Tuesday, March 09, 2010

Mod Minn(ies): From Humble Beginnings

All Photos By Timothy Hursley

As a designer at Shelter Architecture I have the opportunity to work with some fun modern design ideas. Recently, John Dwyer, founder of Shelter, lent his affordable housing expertise to assisting other architects in Biloxi as we worked with Architecture For Humanity's Biloxi Model Homes program. This project meant that we received numerous plan sets for new single-family home prototypes to be built in East Biloxi, and John made numerous trips South on behalf of AFH to insure each was built properly. These houses are designed to reinvent how homes are built in flood prone areas and to meet FEMA's guidelines for hurricane resistance. The most difficult challenge posed by the project was raising a home off the ground 12 feet, disrupting the vibrant porch culture so important in Gulf Coast communities. One particular home design that tackled this issue and stood out from the other homes in the project was Marlon Blackwell's Porchdog house.

Gulf Coast regions are slowly recovering from Katrina, but perhaps one of the worst remnants will be the transformation of vibrant street culture into something that is more remnant of the underside of a wharf. Regardless of the dazzling work lofted above the street-scape, the reality below is nothing short of foreboding. Porchdog refused to disrupt cultural tradition; instead, they designed a simple metal-clad home that cantilevers from an enclosed stair and storage volume all tied to the ground by a massive concrete stoop. This simple strategy left behind the pilloti-driven paradigm and unified structure and culture in a single but powerful move. The result is a home that is structurally spectacular, but still open and airy below, inviting neighborhood parties and spontaneous gatherings that were so common in pre-Katrina Biloxi. However, it's a reinterpretation of architectural culture which is far away from nostalgic ideas we frequently expect from the more typical 'New Urbanist' interpretations of a cultural landscape.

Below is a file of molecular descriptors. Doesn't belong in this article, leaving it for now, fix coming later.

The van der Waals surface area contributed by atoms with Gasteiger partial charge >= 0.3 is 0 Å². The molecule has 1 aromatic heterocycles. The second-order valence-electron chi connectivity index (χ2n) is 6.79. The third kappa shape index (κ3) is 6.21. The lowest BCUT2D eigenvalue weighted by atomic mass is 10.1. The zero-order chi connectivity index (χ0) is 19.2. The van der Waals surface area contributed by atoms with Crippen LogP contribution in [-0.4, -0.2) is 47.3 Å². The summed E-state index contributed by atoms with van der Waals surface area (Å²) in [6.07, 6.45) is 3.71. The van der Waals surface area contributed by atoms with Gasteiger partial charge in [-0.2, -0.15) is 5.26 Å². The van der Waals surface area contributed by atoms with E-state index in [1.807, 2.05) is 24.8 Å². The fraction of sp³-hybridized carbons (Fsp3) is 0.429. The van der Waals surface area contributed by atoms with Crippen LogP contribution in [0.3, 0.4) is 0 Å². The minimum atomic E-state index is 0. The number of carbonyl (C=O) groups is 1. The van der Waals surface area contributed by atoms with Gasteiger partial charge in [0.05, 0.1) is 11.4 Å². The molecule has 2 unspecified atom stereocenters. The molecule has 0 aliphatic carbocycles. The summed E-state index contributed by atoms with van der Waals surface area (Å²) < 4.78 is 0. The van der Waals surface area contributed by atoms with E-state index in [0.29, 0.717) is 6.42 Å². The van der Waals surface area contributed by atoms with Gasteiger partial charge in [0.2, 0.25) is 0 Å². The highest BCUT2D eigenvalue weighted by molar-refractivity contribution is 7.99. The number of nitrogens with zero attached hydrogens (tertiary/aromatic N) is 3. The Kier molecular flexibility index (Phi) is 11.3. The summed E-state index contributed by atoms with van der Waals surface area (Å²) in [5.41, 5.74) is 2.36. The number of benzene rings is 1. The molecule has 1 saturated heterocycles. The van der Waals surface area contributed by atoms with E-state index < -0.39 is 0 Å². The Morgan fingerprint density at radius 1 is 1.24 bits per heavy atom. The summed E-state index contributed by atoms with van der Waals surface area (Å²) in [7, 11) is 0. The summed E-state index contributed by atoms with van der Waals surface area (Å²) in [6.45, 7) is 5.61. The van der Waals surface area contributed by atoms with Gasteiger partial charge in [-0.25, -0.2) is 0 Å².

The story of this 1,500 square-foot home's evolution is not a fairly tale. The humble $115,000 price-tag, made possible by Oprah's Angel Network, was certainly limiting, but rocky planning and corrupt contractors made the process even more difficult. Regardless, the design team and the third and final contractor, Herbie Holder, fought for more than two years to insure this home for a single father and teenage son was complete. The interior is a simple open plan opening onto a very large second-story porch connecting this elevated home to the outdoors. The second staircase leads to the third floor with two modest bedrooms both with floor to glass windows. These East and West facing rooms can be made hurricane safe, and private, by operable metal screens which can be retracted at any time.

Despite the difficulties of construction, this project was well worth the battles to the proud owners and Blackwell's office. With its clear, potent design, it recently made the short list at the London Design Museum as an architectural finalist for the Brit Insurance Design Awards. This single-family American home rubbed shoulders with Pritzker-Prize winning architecture such as Zaha Hadid's new MAXXI in Rome and Herzog & de Meuron's TEA cultural complex in Portugal. It is a wonderful example of how truly spectacular modern work can be propagated from the least likely of projects, regardless of scale and budget. In a recent interview with Threshold, Jonathan Boelkins the project manager for Porchdog from Marlon Blackwell Architect summed up the impact that these inventive small humanitarian projects can have, "Every project has potential and dignity-- even something so small can have that much breadth."

To find out more please visit Architecture For Humanity’s Open Source Architecture website.


Matt Olson said...

bravo! really great.

Anonymous said...

That is the most unique home I've ever seen. It really revinvents what a house can be. The low budget is nothing short of amazing.

-Tom, AIA